PODCAST: The secrets of home brewing and soil science

KwaZulu-Natal farmer and soil scientist Morgan Brand.

KwaZulu-Natal farmer and soil scientist Morgan Brand.

In this week’s virtually recorded podcast episode of Farmer’s Inside Track KwaZulu-Natal fruit farmer Morgan Brand joins us from Canaan, his father’s farm in Alfred County on the south coast of KZN.  

In the episode, Brand bares his soul and shares details of his experiences under national lockdown. He chats to Food for Mzansi editor Dawn Noemdoe and co-founder Ivor Price on a variety of exciting experiences, from his journey to becoming a soil scientist, home brews and working hand in hand with his Zulu mom”, Besta Ntobela. 

READ MORE: Farmer’s love for soil led him back to the promised land

Besta is my Zulu mom. She started working on my gran’s farm in 1968. She remembers the day very clearly and she always tells me all these stories over a cup of tea.” He says working with her has been a great opportunity to understand somebody else’s perspective of what the farm is.  

“Us working together now is absolutely beautiful, it’s like we’re best friends,” he says. 

Brand spends most of his days in lockdown at his farm home on the south coast of KZN. Close to Canaan farm there is a large rural population. He says the atmosphere in this community is quite nonchalant. People there have still not come to grips with the potential effects of the novel coronavirus.  

“I think there has been a lot of changes that they have had to adapt to. There has been a shakeup of their normal day-to-day life and a lot of people are confused and a bit lost as to what the future is going be like for them,” he says.  

“The reality of the virus is still a bit of a joke for people here.”

“When you see the guys on the back of bakkie and they’ve got their masks on, everybody has a good laugh at it, but it hasn’t really got into the communities yet, so I think the reality of it hasn’t hit us,” he adds.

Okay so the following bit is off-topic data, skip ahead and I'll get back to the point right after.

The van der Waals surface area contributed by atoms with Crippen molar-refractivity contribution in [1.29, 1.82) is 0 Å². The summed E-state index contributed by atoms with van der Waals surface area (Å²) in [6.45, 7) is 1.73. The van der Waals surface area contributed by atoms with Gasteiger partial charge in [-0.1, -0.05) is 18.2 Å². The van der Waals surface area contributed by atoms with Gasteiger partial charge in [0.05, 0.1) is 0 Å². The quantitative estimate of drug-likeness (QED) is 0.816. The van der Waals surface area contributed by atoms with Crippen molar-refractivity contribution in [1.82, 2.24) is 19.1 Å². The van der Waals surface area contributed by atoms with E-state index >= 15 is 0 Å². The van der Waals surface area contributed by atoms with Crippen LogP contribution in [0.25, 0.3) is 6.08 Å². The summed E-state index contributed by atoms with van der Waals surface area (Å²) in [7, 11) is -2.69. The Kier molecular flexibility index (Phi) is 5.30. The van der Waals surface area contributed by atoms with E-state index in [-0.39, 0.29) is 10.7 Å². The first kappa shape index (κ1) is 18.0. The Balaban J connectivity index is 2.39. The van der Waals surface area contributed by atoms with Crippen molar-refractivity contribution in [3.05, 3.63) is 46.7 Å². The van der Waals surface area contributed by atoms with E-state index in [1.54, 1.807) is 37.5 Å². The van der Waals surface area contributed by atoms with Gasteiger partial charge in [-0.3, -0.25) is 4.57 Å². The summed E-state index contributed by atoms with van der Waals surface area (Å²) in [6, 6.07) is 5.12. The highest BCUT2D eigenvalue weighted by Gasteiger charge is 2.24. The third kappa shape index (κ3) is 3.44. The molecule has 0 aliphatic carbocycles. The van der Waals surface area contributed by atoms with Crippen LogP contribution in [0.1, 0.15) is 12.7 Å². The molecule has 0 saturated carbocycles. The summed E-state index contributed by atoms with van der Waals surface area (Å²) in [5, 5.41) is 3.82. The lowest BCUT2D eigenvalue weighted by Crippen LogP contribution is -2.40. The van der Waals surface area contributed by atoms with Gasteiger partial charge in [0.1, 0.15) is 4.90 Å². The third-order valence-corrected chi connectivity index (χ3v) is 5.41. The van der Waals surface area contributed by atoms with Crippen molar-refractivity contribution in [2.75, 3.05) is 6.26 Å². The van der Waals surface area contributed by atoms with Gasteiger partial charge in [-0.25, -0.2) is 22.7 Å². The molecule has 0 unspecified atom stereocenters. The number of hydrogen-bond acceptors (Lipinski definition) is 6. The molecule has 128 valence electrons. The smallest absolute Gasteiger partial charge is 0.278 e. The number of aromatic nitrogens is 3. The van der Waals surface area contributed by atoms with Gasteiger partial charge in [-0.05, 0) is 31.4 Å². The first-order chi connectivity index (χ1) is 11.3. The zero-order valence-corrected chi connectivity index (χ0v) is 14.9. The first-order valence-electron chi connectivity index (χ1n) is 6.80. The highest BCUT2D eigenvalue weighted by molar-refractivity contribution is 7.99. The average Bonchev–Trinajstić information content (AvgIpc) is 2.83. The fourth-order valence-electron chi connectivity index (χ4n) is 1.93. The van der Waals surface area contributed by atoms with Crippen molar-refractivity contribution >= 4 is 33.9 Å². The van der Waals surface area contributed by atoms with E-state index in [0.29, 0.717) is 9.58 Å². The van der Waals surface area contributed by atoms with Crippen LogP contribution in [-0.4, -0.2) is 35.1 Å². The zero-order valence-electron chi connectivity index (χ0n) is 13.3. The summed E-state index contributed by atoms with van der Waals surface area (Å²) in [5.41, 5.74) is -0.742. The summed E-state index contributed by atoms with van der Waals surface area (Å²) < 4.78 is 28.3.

Lockdown has, however, been a great platform for farmers to re-evaluate the direction in which they want their businesses to go. They have broken boundaries in the industry despite challenges with support from government.  

“Farmers have upped their game!” he says proudly. “They have had to shuffle around the legislation providing the necessary precautionary or the necessary health materials like sanitizers and face masks.”  

READ MORE: Agri Careers – Soil scientist and agricultural maverick

His father made a great impact in his journey as a soil scientist. Brand says he never had any aspirations of studying science, but his dad’s lessons had underlying values he would learn to appreciate.  

“My dad is very sneaky like that,” he says. “He never directly told me that I should follow science. He never really told me what to do, he kind of guided me. He provided me with the tools that I needed to figure things out, and by giving me certain experiences maybe sparked a flame in the scientific side of me.”  

Small-scale farmers are essential in meeting the demand for fresh produce in SA households, Brand believes. 

“We are very lucky to have small-scale farmers who have the indigenous knowledge to grow food. And we need to look at diversifying nutritional quality and the variations you get for it.”  

Brand believes that we need to work together with nature in order to make a success of a farming enterprise. “The land isn’t just going to do what we want it to do. We want to work with it, and together we can improve farming.”  

He advises future farmers to make soil their priority in securing the sustainability of a farm, even though it can seem that the business imperative is more urgent. 

I understand the necessity of the business side is to make a profit, but at the cost of what? (This) is what we are going to discover one day when we realize that our soils are depleted and that the microbial systems that should be there are no longer there,” he warns.